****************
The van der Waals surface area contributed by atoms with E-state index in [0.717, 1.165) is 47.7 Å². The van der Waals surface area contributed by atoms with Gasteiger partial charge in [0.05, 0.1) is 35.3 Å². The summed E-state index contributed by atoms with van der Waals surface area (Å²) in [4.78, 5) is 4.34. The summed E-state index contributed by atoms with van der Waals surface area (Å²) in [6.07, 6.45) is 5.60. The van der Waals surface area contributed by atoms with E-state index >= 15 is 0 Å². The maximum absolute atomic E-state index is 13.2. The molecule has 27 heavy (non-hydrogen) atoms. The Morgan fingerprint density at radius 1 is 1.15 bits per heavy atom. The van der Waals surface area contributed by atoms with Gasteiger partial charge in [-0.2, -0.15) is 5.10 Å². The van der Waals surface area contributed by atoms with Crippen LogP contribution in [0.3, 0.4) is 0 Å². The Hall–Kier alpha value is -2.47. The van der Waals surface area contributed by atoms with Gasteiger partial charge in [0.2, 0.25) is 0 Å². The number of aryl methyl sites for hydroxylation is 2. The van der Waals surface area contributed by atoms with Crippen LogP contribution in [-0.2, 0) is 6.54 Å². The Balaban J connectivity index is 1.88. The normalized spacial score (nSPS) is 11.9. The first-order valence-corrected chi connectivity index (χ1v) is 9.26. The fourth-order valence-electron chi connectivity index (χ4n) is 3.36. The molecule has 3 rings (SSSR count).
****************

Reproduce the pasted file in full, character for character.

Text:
The van der Waals surface area contributed by atoms with E-state index in [0.717, 1.165) is 47.7 Å². The van der Waals surface area contributed by atoms with Gasteiger partial charge in [0.05, 0.1) is 35.3 Å². The summed E-state index contributed by atoms with van der Waals surface area (Å²) in [4.78, 5) is 4.34. The summed E-state index contributed by atoms with van der Waals surface area (Å²) in [6.07, 6.45) is 5.60. The van der Waals surface area contributed by atoms with E-state index >= 15 is 0 Å². The maximum absolute atomic E-state index is 13.2. The molecule has 27 heavy (non-hydrogen) atoms. The Morgan fingerprint density at radius 1 is 1.15 bits per heavy atom. The van der Waals surface area contributed by atoms with Gasteiger partial charge in [-0.2, -0.15) is 5.10 Å². The van der Waals surface area contributed by atoms with Crippen LogP contribution in [0.3, 0.4) is 0 Å². The Hall–Kier alpha value is -2.47. The van der Waals surface area contributed by atoms with Gasteiger partial charge in [0.2, 0.25) is 0 Å². The number of aryl methyl sites for hydroxylation is 2. The van der Waals surface area contributed by atoms with Crippen LogP contribution in [-0.2, 0) is 6.54 Å². The Balaban J connectivity index is 1.88. The normalized spacial score (nSPS) is 11.9. The first-order valence-corrected chi connectivity index (χ1v) is 9.26. The fourth-order valence-electron chi connectivity index (χ4n) is 3.36. The molecule has 3 rings (SSSR count).